Thursday, April 06, 2006

Mexican Immigration Laws

Mexico employs a double standard for immigration policies. El Jefe Fox wants his people to stroll across the US border and go directly on the dole. But if an American citizen forgets to cross the "t" or dot the "i" on the necessary Mexican paperwork, well, that's why the Mexican word for government pension can also be translated as "bribery."

If you, as an American citizen upon entering the United States of Mexico, violate any of these laws YOU WILL GO TO JAIL.

U.S. and Canadian Residents Entering Mexico - General Guidelines

U.S. and Canadian tourists must carry proof of citizenship. A valid passport is the most convenient, since it ensures problem-free re-entry into the United States, serves as a photo ID and facilitates many transactions, such as cashing traveler’s checks. The U.S., Canadian and Mexican governments also recognize a birth certificate (must be a certified copy from the government agency that issued it). A driver’s license, baptismal certificate or voter registration card is not proof of citizenship.

Tourist Cards: The Mexican government assesses a 170-peso (at press time, approximately $18 U.S.) tourist entry fee for each visitor entering Mexico for pleasure or on business. The fee must be paid in order to have your tourist card validated if you plan to remain anywhere in Mexico for more than 72 hours, or stay less than 72 hours and travel beyond the 26-kilometer (16-mile) border zone.

A government-issued tourist card (actually a form) is available upon presentation of proof of citizenship from Mexican government tourism offices, Mexican consulates in the United States and Canada, or immigration offices at official points of entry. If you’re entering Mexico by land it is advisable to obtain your tourist card prior to leaving the United States. If you’re arriving by air, the tourist card is distributed on the flight.

If you plan to enter Mexico as a non-tourist, there are other restrictions:

Staying for More than 6 Months

You may request from the authorities the corresponding immigration permits, which are the FM2 and the FM3.

FM3 you are allowed to stay in the country as a NON IMMIGRANT for a period of one year. This permit may be renewed annually. After the fifth year you may be interested in acquiring the next immigration status (IMMIGRANT) or simply continue as an FM3 holder.

FM2 This document applies to the IMMIGRANTS. As an immigrant you're not a permanent resident but you are eligible to apply to become an INMIGRADO (permanent resident - for residency in Mexico).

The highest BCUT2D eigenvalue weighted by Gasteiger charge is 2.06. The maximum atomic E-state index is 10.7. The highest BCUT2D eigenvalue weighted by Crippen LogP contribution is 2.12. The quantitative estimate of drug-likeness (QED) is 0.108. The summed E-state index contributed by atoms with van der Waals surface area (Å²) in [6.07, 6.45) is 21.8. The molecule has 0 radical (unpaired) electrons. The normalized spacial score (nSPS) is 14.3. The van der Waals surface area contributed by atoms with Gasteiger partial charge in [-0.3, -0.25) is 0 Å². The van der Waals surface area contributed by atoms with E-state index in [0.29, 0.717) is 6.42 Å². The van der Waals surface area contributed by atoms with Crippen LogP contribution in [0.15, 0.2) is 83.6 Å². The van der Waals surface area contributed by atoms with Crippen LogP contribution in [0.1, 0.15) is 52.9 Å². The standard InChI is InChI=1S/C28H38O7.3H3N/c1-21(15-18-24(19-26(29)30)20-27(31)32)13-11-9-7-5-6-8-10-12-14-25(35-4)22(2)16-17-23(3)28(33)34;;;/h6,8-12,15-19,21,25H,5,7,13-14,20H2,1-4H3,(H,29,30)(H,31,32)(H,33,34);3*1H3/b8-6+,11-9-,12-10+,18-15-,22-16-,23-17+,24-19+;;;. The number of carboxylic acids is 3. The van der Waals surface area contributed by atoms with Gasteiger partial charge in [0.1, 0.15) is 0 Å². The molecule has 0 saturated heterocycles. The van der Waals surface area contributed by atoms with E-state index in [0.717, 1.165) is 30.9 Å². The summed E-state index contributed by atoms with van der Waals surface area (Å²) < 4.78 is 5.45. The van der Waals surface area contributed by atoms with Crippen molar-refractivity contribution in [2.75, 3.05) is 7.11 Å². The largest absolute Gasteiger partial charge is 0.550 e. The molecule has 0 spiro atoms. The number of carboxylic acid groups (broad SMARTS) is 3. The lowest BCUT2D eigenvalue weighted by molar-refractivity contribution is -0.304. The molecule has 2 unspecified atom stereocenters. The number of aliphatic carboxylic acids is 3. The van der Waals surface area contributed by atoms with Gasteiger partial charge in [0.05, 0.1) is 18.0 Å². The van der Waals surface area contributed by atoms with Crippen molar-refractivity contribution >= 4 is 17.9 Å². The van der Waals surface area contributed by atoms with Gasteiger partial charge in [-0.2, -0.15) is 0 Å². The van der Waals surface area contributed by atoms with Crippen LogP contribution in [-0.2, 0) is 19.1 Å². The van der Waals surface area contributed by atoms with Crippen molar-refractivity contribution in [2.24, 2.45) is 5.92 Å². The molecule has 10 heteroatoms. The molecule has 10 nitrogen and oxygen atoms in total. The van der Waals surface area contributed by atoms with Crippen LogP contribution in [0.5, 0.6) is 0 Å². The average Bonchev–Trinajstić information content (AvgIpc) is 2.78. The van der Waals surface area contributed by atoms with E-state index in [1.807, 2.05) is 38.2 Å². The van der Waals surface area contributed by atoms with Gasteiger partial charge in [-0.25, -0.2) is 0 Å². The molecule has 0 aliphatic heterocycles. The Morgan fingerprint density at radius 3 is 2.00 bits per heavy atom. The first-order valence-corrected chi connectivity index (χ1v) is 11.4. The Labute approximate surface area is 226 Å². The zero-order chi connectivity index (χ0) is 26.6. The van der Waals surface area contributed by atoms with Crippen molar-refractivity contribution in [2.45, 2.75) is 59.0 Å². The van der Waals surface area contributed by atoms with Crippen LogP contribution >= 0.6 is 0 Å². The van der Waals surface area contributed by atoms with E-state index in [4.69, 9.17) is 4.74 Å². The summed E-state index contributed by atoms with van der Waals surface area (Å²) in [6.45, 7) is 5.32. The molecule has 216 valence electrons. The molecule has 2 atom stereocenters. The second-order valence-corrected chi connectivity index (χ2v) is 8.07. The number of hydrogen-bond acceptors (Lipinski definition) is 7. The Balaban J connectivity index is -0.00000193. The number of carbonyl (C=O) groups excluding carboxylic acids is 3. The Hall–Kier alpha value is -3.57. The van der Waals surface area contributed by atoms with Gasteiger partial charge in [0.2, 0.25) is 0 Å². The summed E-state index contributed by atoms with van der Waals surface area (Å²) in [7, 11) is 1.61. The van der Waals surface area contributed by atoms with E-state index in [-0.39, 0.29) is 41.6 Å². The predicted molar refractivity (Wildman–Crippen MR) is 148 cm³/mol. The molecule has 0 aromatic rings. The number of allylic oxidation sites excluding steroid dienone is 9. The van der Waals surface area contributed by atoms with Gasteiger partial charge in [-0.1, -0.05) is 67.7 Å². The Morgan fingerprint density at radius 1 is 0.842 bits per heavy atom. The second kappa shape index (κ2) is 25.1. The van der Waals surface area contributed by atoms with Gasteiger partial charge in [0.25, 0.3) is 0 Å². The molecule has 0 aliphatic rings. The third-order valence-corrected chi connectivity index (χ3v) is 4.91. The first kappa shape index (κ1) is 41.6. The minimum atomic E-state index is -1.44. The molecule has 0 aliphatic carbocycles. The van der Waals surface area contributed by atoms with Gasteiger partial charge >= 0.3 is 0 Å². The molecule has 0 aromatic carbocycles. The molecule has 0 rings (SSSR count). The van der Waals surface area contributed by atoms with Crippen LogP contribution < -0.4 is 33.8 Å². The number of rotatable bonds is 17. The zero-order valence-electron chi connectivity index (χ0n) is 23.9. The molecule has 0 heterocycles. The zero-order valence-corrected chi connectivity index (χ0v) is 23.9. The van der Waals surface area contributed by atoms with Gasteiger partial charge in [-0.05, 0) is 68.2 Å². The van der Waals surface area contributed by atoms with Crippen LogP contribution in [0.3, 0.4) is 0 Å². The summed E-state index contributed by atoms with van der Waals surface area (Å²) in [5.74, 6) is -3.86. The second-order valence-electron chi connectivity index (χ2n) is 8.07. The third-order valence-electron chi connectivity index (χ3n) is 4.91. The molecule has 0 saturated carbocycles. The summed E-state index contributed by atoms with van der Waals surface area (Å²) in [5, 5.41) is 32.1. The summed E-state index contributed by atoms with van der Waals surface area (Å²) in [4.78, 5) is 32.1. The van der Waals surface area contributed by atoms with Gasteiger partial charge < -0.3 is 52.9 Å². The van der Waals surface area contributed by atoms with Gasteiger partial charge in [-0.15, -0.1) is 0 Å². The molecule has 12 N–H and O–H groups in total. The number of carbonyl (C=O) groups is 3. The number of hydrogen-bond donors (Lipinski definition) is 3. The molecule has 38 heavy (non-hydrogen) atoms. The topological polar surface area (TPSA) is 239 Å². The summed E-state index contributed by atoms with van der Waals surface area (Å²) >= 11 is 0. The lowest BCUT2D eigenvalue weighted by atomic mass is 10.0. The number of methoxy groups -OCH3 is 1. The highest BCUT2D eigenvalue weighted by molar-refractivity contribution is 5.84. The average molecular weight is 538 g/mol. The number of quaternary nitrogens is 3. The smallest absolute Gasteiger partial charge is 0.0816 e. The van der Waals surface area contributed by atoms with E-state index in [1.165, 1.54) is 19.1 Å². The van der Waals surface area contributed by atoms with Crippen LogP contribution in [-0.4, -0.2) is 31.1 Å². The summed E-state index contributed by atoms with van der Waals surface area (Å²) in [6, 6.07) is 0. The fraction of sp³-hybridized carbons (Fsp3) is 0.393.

Buying property in Mexico as a resident alien.
Anyone may buy property outright as long as the real estate is not inside the Restricted Zone (within 50 kilometers—about 31 miles—of the ocean, or 100 kilometers—about 62 miles—from a border).

Working in Mexico
According to Mexican Law, foreigners may only perform those activities expressly authorized by the Ministry. You are allowed to perform any activity as long as it's legal and honest. This includes the ability to work in the country.

Both as an FM2 or FM3 holder, you may be authorized to perform several activities. These are the most common:

Business or Investor (FM2 or FM3)
You may have considered investing in Mexico and therefore you wish to learn about possible investment options. Or, you might just come down to invest, supervise an investment, represent a foreign company or perform certain commercial activities.As an INVESTOR: You must note that there is a minimum investment amount as well as the obligation to demonstrate that the investment is beneficial to the country's development.

You must meet minimum investment standards of 50,000 pesos. This is 40,000 times the minimum daily wage.

Scientists and Techinicians (FM2 OR FM3) In these categories you will have to provide all the documentation that proves to the satisfaction of the authorities that you have the skills and knowledge to perform these activities.

Professionals (FM2 OR FM3) You will have to provide the authorities with all the papers that can prove you have the knowledge and skills to perform the specific professional activities. The applicant must demonstrate that the skills are not met in the workforce in Mexico.
High level management (FM2 OR FM3) If you were appointed as a director to a company or to assume a key position you will need to obtain this immigration permit.

Members of the board (FM3) When you need to attend to a board meeting of one or more corporations, this is the migration status you request to the Mexican authorities.

Any bean pickers here?

Students (FM3)Students are admitted for periods of one year for as long as the course lasts. They may not leave the country for more than 120 days every year. Students have to prove to the authorities that they have a regular income to satisfy their needs. The status obtained when applying for the permit is that of a non-immigrant.

Retired (FM2 OR FM3)If you have decided you want to live in Mexico without performing any specific activity you may acquire this immigration status as long as you can prove to the satisfaction of the Mexican authorities that you will live on the income brought from abroad or earned from Mexican-based investments.

What this means is that you must be able to support yourself to the tune of at least $800/month.


What about "undocumented workers in Mexico?

According to Mexican Law all your immigration papers must be in force and the information in them contained must be updated during your stay in the country. In case they expire or the information is not provided to the authorities within 30 days of the event that modifies such information, you will be liable for fines and other penalties. It is highly recommended that you keep this in mind.

A Mexican word for "undocumented worker" is "prisoner."

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